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"Things are funny...are comedic, because they mix the real with the absurd." - Buzz Aldrin.

"P-O-T-A-T-O-E" - Dan Quayle

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Oddly enough I was talking about this with some fellow history teachers.  We don't get the day off work anymore, but most of us find ourselves defending Columbus.

 

The guy was by and large a product of his times, and he kickstarted the exploration of the Americas.  Was he a terrible person?  Probably, but that's not really why he is in the history books.  He was at the helm of a major historical event.

 

But hey, I'm also just bitter that I don't get an extra three day weekend. 

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Was Columbus a mercenary? Yes. Did he hold superior and racist attitudes? Absolutely. Did he enslave? You betcha. Does he still deserve to be recognized and remembered for his brass balls, vision, and contributions to western civilization, and the impact he had on the course of history? Without a doubt.

I'd sooner rather watch Ridley Scott's' 1492: Conquest of Paradise and enjoy the holiday.

 

That's up for debate. What did he contribute? Does it really rank higher than slavery and genocide?
 
And I ask that in complete honesty.
 
 

Because many Americans a) proudly scoff at the mandates of Political Correctness; b) appreciate and admire Western Civilization

... wait what?

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Does Columbus Day celebrate Columbus, or his discovery of the americas a couple centuries after the norse?

 

Doesn't really matter, can't change it now. Leif Day sounds like some hippy kumbaya lentil eating festival, Erikson Day sounds like a Sony promotion for cell phones and there'd be lots of paperwork in having Erikson, Ohio, or Washington, District of Eriksonia.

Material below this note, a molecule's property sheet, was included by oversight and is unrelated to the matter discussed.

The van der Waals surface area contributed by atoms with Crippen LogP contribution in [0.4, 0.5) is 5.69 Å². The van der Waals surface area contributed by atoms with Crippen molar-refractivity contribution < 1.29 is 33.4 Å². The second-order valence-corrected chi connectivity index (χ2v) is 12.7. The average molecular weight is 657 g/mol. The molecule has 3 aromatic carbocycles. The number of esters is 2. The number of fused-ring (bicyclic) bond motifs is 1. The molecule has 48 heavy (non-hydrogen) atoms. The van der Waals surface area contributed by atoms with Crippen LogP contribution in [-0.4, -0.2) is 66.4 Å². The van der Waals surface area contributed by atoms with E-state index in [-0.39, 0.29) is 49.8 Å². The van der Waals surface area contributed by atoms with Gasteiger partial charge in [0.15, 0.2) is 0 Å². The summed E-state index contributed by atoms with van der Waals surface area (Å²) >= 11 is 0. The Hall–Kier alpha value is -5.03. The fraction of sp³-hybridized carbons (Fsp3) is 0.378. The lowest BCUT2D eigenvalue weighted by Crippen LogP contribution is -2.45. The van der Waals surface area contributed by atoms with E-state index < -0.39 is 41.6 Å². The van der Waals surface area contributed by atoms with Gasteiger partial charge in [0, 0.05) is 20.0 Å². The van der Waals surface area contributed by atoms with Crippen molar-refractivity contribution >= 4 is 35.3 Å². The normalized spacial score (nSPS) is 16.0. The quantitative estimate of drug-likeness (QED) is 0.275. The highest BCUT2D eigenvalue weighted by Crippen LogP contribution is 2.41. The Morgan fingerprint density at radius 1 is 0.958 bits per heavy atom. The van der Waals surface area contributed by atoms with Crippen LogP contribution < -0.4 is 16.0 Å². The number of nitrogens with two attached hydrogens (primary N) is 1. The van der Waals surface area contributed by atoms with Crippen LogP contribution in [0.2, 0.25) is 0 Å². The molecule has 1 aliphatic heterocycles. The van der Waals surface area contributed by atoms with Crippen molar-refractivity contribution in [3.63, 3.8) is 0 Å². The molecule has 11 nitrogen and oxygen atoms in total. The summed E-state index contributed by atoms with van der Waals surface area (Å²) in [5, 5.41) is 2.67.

I heard it was close to a thousand years before Columbus. 

 

Bit under 500 years. Also Polynesians came from the other direction from either Hawai'i or Easter Island which given their stone age technology is pretty impressive, though exactly when is an open question due to there not really being enough dateable evidence, just things like kumara being widespread.

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Was Columbus a mercenary? Yes. Did he hold superior and racist attitudes? Absolutely. Did he enslave? You betcha. Does he still deserve to be recognized and remembered for his brass balls, vision, and contributions to western civilization, and the impact he had on the course of history? Without a doubt.

I'd sooner rather watch Ridley Scott's' 1492: Conquest of Paradise and enjoy the holiday.

 

That's up for debate. What did he contribute? Does it really rank higher than slavery and genocide?
 
And I ask that in complete honesty.
 

 

Slavery has been around since before recorded history, it's still around today. Columbus isn't guilty of genocide. 

 

You apparently aren't as well versed with what you think is propaganda as you think (though I'd say you're too well versed in it if you think Columbus is guilty of genocide), or you weren't paying enough attention in first grade when they filled you in on what Columbus did if you really have to ask what he contributed.

 

And yes, what Columbus did does rank higher than slavery, especially in the context of the times and the effect his efforts had on the world over to this day. Few points and people in history loom as large as Columbus and what he did does.

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Why is Genghis Khan still celebrated and practically worshipped in Mongolia? The past is the past, just let people enjoy their ****ing heritage, it's far enough back that we shouldn't care. Columbus isn't exactly what most would consider a nice guy, but what he achieved was really significant, admittedly that achievement was mainly due to him being mistaken about how big earth was, but that doesn't mean modern day non-native-Americans shouldn't celebrate him finding their home. I get why Columbus isn't really loved amongst native Americans, but they should either get over it, or start another American Indian war.

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The genocide label is fairly ridiculous, it implies that Columbus somehow knew that European diseases were going to rip through Native American populations.